The journey of a tea-seller from Vadnagar, a small village in Gujarat, to the most prized address in New Delhi – 7 Race Course Road – is the stuff of which contemporary myths and folklore is woven. Not surprisingly, India’s Prime Minister Narendra Modi’s life story has launched a thousand tales about the man who evokes diverse emotions among Indians and the world at large. The publishing industry in India is on a roll, with over 180 books published on Modi within the first 100 days of his taking office.
Written mostly in Hindi and Gujarati, the books provide a melange of perspectives and insights into Modi the leader as well as Modi the person.
The authors who penned these stories include former journalists, lawyers, RSS workers and even his body guard. Presented in multifarious ways, these works range from political biographies to comics. Bookstores across the country display these books; some have even been translated in Mandarin and French.
Some of the more popular titles include: Durdrashta Narendra Modi, Ghar Ghar Modi, Bhavishya Ki Asha–Narendra Modi, Narendra Modi Ka Rajnitik Safar, Narendra Modi –Sangarsh Se Shikar Tak, Swarnim Gujarat Na Modi, Mahanayak Narendra Modi and Prernamurthy Narendra Modi. The titles in English are varied: Narendra Modi, Yes he Can, Modi — Man of Developing India, Modi Demystified, Modi: Change We Can Believe In, This is Narendra Modi, and Modimantra.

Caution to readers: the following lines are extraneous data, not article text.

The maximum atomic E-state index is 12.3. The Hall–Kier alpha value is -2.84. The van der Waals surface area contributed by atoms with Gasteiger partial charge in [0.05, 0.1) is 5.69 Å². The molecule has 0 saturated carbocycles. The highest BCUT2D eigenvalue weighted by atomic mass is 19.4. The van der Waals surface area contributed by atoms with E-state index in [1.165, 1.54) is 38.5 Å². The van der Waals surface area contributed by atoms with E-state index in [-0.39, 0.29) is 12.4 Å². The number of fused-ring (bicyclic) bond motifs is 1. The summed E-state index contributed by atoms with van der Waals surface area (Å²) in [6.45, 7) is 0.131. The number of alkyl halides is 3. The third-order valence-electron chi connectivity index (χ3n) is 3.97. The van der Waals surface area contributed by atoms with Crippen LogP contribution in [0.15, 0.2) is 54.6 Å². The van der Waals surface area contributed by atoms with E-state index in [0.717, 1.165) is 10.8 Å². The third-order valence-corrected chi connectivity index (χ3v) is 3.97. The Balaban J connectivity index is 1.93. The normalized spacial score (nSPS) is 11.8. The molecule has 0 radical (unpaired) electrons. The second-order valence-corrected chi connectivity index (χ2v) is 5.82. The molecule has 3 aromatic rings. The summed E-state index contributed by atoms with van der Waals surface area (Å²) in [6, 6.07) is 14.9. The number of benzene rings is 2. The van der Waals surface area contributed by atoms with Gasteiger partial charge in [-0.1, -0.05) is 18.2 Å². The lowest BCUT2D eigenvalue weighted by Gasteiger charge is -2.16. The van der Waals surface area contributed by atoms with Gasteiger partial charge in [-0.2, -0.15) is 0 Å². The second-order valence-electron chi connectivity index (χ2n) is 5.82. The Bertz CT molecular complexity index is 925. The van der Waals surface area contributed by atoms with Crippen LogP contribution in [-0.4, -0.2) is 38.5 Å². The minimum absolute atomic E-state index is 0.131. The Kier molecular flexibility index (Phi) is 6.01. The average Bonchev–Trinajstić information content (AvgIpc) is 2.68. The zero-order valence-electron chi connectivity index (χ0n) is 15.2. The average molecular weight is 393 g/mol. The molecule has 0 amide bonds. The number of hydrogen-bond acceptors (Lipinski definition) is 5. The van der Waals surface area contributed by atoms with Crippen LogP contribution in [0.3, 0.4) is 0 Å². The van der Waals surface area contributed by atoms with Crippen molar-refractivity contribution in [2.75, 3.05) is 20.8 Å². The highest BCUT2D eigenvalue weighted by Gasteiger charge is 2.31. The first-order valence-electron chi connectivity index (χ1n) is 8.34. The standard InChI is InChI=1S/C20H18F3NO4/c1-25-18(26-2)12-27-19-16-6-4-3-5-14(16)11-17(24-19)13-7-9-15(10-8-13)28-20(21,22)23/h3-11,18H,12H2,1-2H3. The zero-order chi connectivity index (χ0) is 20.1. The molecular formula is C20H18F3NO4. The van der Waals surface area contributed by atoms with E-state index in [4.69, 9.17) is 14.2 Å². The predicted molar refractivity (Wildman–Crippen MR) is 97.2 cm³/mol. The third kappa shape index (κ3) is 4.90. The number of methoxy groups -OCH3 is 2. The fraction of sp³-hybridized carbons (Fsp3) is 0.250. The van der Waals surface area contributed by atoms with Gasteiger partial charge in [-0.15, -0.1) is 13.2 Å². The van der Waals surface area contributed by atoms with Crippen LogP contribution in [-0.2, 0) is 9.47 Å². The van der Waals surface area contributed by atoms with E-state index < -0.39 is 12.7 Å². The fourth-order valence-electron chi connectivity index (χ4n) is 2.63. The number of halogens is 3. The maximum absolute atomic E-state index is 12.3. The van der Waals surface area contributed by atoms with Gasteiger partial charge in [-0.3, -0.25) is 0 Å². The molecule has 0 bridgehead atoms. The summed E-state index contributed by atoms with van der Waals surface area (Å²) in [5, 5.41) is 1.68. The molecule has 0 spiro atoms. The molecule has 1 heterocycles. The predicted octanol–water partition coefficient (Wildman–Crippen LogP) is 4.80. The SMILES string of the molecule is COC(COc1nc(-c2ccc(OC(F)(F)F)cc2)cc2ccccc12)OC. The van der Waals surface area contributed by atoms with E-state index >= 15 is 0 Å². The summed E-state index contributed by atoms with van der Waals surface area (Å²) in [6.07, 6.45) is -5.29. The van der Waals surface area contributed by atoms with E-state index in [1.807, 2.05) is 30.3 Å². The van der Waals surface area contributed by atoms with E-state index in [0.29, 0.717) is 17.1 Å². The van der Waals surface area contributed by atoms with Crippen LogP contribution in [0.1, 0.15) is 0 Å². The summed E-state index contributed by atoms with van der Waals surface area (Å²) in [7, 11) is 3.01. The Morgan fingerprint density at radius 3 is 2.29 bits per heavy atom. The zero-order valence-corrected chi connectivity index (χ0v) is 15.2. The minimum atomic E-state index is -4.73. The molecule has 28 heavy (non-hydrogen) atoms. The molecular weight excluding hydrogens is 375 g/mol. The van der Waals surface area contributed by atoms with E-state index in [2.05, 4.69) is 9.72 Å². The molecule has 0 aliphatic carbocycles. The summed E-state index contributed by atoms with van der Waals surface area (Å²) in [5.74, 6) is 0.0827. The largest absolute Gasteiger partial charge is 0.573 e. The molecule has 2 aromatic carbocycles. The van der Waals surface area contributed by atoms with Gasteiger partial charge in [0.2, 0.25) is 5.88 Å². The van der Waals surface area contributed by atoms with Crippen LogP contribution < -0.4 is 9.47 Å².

But too much of a good thing can be bad and writers and publisher worry about market saturation. Most of these books haven’t fared too well in the market.
And yet publishers seem to demand more as they look for new stories to illuminate Modi’s fascinating journey.
“Not many people know his love for Bengali music. He is so fluent in Marathi that he translates his Gujarati books into the language himself,” said author Kishore Makwana, who first met Modi in 1983 at an RSS shakha near Ahmedabad.
The interest in Modi has even crossed border, says author Vivek Garg, who has written two books on Modi, and whose works are in great demand in Pakistan, the neighbouring countries which is conflicted in his views of Modi.
If 180 books in 100 days are anything to go by, Modi will have a whole library of books about him in the next few years. Clearly, there will be more stories to tell about the man who is trying to script the India Story anew.
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